Pizza tells a story and so does your youth ministry, but is it worth telling? Here are three bad stories youth groups tell intentionally or otherwise
- We’re right and everyone else is wrong story
This story is an old story. I understand we follow a narrow path but that does not mean we have to narrow our story so only a few can investigate it. If Jesus is for everyone, broaden your story so anyone can hear it, understand it, and receive it.
- We have to be bigger and better story
This is a selfish story. This makes the gospel a story about us and our group. The story is about Jesus and becoming more like Him for those who believe. For those in our ministry who do not believe, God’s story is about redemption. When we focus on us, we rob the True Story of any real power
- Be Afraid, Be Worried Story
Is Jesus coming back? Yes. Is the world crumbling around us? Sure looks like it. Is Hell hot? That’s what Book tells me. But is this the story we want to tell with out the redemptive nature of Christ. Too often we use the horror story of hell and the second coming as a way to manipulating students to greater commitment or to come to an altar. If this is the whole story, we’re all in trouble. I believe in telling the truth in context and not as a stand alone truth. Truth in context is a always a deeper, richer story. A solo truth, out of context, is a shallow, short story and will only motivate so far and challenge students to only go so deep.
What story is your group telling? Try writing your groups story, start with Once Upon Time There Was This Youth Group... and see where the story leads you from there.
The better stories you could tell? Coming in Part II.
So, I am writing this post from a middle school class today. I am sub teaching a math class today. Currently it is a pre-AP class so discipline problems are minimal. I have been subbing for about 3 yearrs now. So, why should you consider subbing?
- It gets you out of the office.
- It gets you in contact with students
- It gets you in touch with what teachers go through every day
- It helps you realize that home work load your kids bring home.
- A little, and I emphasize a little, extra money
- See a mixture of cultures interact
Let me offer some advice to you if you are a novice.
- Class rooms are not youth rooms
You cannot interact with students in a classroom like you would at your church. Classrooms are built on structure not social scenes. If you try to run your class like a youth group you will lose control of your class and the teacher you are subbing for will not be happy.
- Introduce yourself but don’t try to prove yourself
You are the authority by default. That is how the kids see you. Don’t try to convince them you are qualified, act qualified and they will go along with you. The mistake I made early on was try trying to convince them why I should be in charge instead of just being in charge. They don’t care how many years you’ve been “in charge’. They are interested in your “other” job though as a youth worker so don’t be afraid to mention it if you are asked. Don’t forget to write your name on the board.
- Ask for help
As a sub you are not the teacher. If you do not know what time you take kids to lunch, ask. If you do not know how to handle a certain situation, ask. By not asking you show the kids you are clueless or inept. I had a situation this morning where a girl got upset and threw her books on the floor and sat angrily in her chair. I went across the hall and asked a female teacher for some help. Problem solved.
- Get there early and set up
- Makes sure you have role sheets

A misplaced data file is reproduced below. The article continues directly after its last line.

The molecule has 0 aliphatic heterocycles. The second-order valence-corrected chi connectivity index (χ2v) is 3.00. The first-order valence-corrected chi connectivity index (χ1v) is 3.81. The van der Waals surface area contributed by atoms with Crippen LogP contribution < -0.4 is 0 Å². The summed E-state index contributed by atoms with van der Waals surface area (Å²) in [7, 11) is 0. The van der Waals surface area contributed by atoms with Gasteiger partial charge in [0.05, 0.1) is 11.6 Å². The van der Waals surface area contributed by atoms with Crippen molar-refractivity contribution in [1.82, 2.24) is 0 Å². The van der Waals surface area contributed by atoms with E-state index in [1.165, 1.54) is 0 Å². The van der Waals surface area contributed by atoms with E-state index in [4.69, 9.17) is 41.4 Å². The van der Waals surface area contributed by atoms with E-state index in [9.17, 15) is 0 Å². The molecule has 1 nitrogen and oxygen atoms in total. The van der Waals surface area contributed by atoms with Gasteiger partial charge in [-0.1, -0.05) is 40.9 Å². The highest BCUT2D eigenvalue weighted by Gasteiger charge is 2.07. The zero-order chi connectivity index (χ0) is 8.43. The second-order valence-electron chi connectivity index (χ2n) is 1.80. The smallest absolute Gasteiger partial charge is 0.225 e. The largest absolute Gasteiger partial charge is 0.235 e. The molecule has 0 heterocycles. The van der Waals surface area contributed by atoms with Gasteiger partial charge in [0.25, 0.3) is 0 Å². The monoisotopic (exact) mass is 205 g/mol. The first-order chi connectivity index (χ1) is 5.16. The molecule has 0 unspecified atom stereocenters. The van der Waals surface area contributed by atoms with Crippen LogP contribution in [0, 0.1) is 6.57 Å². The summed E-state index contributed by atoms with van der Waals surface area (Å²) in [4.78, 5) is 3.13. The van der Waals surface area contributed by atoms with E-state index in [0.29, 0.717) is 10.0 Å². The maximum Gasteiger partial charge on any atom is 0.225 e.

- Know where your teacher keeps the discipline forms
- Make sure you understand the assignments the teacher has left.
- Keep kids on task
- Leave a note for the teacher you subbed for with anything they might need to know (discipline probs, etc.)
- Straighten up the teachers desk where they can find your notes. Don’t over due it.
- Be prayed up and look forward to a good day.
If you are interested in subbing contact your local school board for the next training class.
I was eating today at a japanese restaurant. I had not planned on eating at the grill for one simple reason: I had seen all his tricks before. It made me think, how often do students say the same thing about our program : “I’ve see this trick before”. It could be that we beat a game to death, sing the same songs, preach in the same way or on the same subject. Magicians have the same trouble. They do the same tricks for a year and then work on new material. You wouldn’t pay to see the magician do the same tricks over and over would you? Magicians and Hibachi Chefs and Youth Pastors need to learn a few new tricks or at least customize the old ones. I mean, I have been bored with my own program and I’m the one leading it. Anyone feeling me out there?
Doing tricks on a hibachi is great for a large table of people, with kids. Even if you have seen the tricks before you get a kick out of watching the kids reaction who’ve never seen this before. There were two of us sitting at the hibachi table. He did the same tricks: The onion volcano choo choo, the egg role (Ha ha) etc. There were two of us. But see, he was stuck in a rut. He was trained to cook the same way for every customer. How about you? Have you quit customizing your program and turned it into a one size fits all? Don’t be shocked if kids quit coming because they’ve seen that trick before.
Watch this to see what I mean Amazing Hibachi Chef
Did you see anything amazing? Probably not. You probably have a chef in your town who does the same tricks. I’m not taking anything away from the guy, he has skills.
But, what if my hibachi cook took the time to know me and when I came in he said, “I have been working on a new trick just for you that you have never seen.” You bet I’d be back more often to see it. Our kids need us to think, pray, and create more ways for them to see, understand and receive the gospel. Jesus only did the mud in the blind eyes thing once. Why? If he had done it all the time he would have lost the crowds. The crowds said of Him, “All the people were amazed and said to each other, “What is this teaching? With authority and power he gives orders to evil spirits and they come out!” Luke 4:36. Jesus brought something new to the table that the crowds had not heard or seen.